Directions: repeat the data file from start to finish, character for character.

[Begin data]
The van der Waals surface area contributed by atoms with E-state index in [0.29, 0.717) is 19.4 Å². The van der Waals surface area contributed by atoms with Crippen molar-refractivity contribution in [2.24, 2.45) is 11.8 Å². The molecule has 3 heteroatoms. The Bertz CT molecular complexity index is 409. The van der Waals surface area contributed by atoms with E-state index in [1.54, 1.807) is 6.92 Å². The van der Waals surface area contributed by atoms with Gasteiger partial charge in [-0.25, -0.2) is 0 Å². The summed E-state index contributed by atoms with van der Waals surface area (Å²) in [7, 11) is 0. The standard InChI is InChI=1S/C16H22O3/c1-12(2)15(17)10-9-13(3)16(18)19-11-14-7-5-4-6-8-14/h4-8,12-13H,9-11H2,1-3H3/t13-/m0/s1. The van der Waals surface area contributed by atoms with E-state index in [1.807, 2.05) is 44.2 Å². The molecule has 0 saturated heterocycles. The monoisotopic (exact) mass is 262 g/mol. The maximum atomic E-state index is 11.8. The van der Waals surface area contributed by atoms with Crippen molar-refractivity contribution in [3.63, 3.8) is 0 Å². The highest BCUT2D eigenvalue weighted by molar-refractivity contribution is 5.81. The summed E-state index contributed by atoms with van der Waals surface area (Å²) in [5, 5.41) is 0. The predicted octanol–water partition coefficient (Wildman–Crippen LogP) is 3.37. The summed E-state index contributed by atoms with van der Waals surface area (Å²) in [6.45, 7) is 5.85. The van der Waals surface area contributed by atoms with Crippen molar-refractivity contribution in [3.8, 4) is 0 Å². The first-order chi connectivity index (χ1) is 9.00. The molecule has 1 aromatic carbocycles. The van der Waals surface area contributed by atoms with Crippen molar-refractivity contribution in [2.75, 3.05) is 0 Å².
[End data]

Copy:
The van der Waals surface area contributed by atoms with E-state index in [0.29, 0.717) is 19.4 Å². The van der Waals surface area contributed by atoms with Crippen molar-refractivity contribution in [2.24, 2.45) is 11.8 Å². The molecule has 3 heteroatoms. The Bertz CT molecular complexity index is 409. The van der Waals surface area contributed by atoms with E-state index in [1.54, 1.807) is 6.92 Å². The van der Waals surface area contributed by atoms with Gasteiger partial charge in [-0.25, -0.2) is 0 Å². The summed E-state index contributed by atoms with van der Waals surface area (Å²) in [7, 11) is 0. The standard InChI is InChI=1S/C16H22O3/c1-12(2)15(17)10-9-13(3)16(18)19-11-14-7-5-4-6-8-14/h4-8,12-13H,9-11H2,1-3H3/t13-/m0/s1. The van der Waals surface area contributed by atoms with E-state index in [1.807, 2.05) is 44.2 Å². The molecule has 0 saturated heterocycles. The monoisotopic (exact) mass is 262 g/mol. The maximum atomic E-state index is 11.8. The van der Waals surface area contributed by atoms with Crippen molar-refractivity contribution in [3.63, 3.8) is 0 Å². The highest BCUT2D eigenvalue weighted by molar-refractivity contribution is 5.81. The summed E-state index contributed by atoms with van der Waals surface area (Å²) in [5, 5.41) is 0. The predicted octanol–water partition coefficient (Wildman–Crippen LogP) is 3.37. The summed E-state index contributed by atoms with van der Waals surface area (Å²) in [6.45, 7) is 5.85. The van der Waals surface area contributed by atoms with Crippen molar-refractivity contribution in [3.8, 4) is 0 Å². The first-order chi connectivity index (χ1) is 9.00. The molecule has 1 aromatic carbocycles. The van der Waals surface area contributed by atoms with Crippen molar-refractivity contribution in [2.75, 3.05) is 0 Å².